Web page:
Have you ever felt like social justice work was just one more item on your long to-do list? I’ll be honest; I have felt this way at times! We know how important these efforts are, and yet it can sometimes seem stressful and overwhelming to fit them into our busy schedules.
As Unitarian Universalists, we affirm the importance of promoting justice, equity and compassion in human relations. So how do we find the strength, the energy and the enthusiasm to help heal our communities and our world? I believe one answer is that we do this work in spiritual community together. By coming together as a community of loving hearts, we can transform this work into an activity that brings more joy and meaning into our own lives.
When we do advocacy and service work in community, it can reconnect us with friends and family and nurture our spirits. In the summer and fall at UUCB, there have been multiple opportunities to participate in fun and meaningful activities that have helped create a more just world. At monthly immigration vigils, we have offered healing prayers for those harmed by a broken immigration system. At the GRIP Harmony walk, we had the chance to meet our neighbors and walk together for an important cause. For the Bring Your Weight in Food Drive, children, youth and adults of all ages joined together to collect food to give to those in need in our community. In all of these activities, we shared laughter, smiles and the warmth of love.
This month there are many opportunities to promote justice and compassion in our world. Saturday January 5 is the monthly immigration vigil, from 11-12 at the West County Detention Center in Richmond. On Martin Luther King Jr. Day, Monday, January 21, we will have a service project open to people of all ages. Stay tuned for details! On Saturday January 26 at 5:30, families are invited to serve a dinner at the GRIP Souper Center. In this month and in the months to come, may we each find ways to bring healing to the world around us, and may our own hearts be healed along the way. May it be so.
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Worship at UUCB
September 7 at 9:00 and 11:00 a.m.
One of the great blessings of this – and so many of our UU communities around the country – is coming back together in the fall to reintegrate our ideals and experiences, and rededicate ourselves to one another and our common calling to make the world a better place. In coming together for this service we are asking you to bring a few things.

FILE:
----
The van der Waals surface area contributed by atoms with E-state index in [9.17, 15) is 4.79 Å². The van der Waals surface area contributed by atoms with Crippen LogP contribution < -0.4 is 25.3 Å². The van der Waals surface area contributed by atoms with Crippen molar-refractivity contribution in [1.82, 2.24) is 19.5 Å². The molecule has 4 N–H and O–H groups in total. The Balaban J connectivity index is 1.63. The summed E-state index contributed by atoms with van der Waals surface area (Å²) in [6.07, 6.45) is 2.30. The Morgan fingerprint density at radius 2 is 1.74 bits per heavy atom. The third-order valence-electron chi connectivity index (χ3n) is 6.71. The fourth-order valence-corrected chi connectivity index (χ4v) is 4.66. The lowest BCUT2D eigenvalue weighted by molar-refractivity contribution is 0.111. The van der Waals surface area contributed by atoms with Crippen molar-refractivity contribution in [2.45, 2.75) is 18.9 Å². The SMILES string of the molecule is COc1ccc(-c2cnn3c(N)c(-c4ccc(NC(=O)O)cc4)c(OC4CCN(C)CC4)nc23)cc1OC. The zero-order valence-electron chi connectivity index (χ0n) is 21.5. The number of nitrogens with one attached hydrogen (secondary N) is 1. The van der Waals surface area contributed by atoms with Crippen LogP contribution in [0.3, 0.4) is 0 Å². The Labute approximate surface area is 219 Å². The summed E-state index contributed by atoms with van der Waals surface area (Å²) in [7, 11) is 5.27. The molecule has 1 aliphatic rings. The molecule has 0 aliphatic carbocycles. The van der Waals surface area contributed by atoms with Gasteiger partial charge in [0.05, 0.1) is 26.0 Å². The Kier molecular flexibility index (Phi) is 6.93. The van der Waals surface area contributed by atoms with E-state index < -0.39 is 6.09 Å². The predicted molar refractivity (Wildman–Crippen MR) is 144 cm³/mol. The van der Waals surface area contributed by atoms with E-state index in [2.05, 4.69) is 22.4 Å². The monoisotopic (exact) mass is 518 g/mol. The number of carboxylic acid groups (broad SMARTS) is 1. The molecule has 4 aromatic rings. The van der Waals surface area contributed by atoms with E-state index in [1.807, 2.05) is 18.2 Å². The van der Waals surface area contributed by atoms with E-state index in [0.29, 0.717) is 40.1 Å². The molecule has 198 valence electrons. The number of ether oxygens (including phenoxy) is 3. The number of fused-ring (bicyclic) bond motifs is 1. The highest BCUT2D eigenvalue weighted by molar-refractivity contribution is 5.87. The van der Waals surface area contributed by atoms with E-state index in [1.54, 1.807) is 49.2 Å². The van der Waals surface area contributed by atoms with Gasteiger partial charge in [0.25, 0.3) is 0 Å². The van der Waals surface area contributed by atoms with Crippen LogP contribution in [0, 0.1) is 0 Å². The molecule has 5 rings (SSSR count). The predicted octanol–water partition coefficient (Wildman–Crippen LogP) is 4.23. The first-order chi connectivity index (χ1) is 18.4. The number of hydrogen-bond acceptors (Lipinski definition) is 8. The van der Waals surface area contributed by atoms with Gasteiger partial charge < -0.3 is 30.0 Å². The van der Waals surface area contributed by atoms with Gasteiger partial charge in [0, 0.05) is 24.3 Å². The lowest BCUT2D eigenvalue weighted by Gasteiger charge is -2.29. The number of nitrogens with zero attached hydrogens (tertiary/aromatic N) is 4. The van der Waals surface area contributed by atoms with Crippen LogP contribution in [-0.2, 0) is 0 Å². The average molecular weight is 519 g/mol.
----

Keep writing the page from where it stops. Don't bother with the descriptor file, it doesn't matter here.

- A tiny bit of water (to pour into our common well) that symbolizes a feeling you’d like to bring into being at UUCB (joy, meaning, compassion, love, etc.)
- A tiny bit of earth (to place upon our ground of being) symbolizing what skill you add to our wealth of talent (teaching, organization, leadership, communication, etc.)
- An idea (and, if you’re willing, a costume – especially some of our younger members) symbolizing what kind of animal you would be on Noah’s Ark. We will all be given a chance to ‘get on board.’
A tiny bit of water (to pour into our common well) that symbolizes a feeling you’d like to bring into being at UUCB (joy, meaning, compassion, love, etc.)
Sundays in September
Worship Schedule: 9:00 a.m. and 11:00 a.m.
Childcare available from 9:00 a.m. - 1:00 p.m.
September’s Theme: Beginnings
September 7 - Noah’s Dilemma
Noah understood about the need to bring people together. In the midst of a great flood of change, he prepared for people to discover the best of one another. Come to UUCB’s multigenerational ingathering story where we will pour our lives into this community and notice what a blessing each person brings. Rev. Greg Ward, Merrin Clough, and a cast of thousands.
September 14 - Sweet Beginnings
Drawing inspiration from our Jewish heritage and themes of renewal and repair we anticipate the High Holy Days of Rosh Hashanah and Yom Kippur. Rev. Kathy Huff, preaching.
The Reverend Kathy Huff is an ordained Unitarian Universalist minister. She has served congregations in Arlington, MA; Oakland, CA and Santa Rosa, CA. Rev. Kathy grew up on a South Sea island and has lived and worked in a few other super cool places beyond these borders. Rev. Kathy has a Masters of Divinity from Harvard, and a Bachelor of Fine Arts from Syracuse University. She’s received numerous awards for leadership, social justice advocacy, and preaching. Kathy shares a home in San Leandro with her spouse of 24 years, their two active daughters ages 12 and 17, a Jack Russell Terrier, a bird called Lancelot, and Miracle, their astonishingly old goldfish.
September 21 - Bird by Bird, Stone by Stone
Come and learn how community is built. How it is built in moments where people are flooded with fear and reasons to distrust one another ... when the alarms and sirens and bells are going off ... there are ways that people find their place together (plug for Covenant Groups). Rev. Greg Ward preacing and Kay Fairwell worship leader.
September 28 - Dragons, Spiders, Webs, and Churches
Certain things scare us. Things that trigger the cascade of mental, emotional and physiological responses to fear are intending to retard our interactions with danger. But preoccupation with fear leaves us spiritually ‘retarded’ - unable to exchange love and understanding at a deep level. Rev. Greg Ward preaching.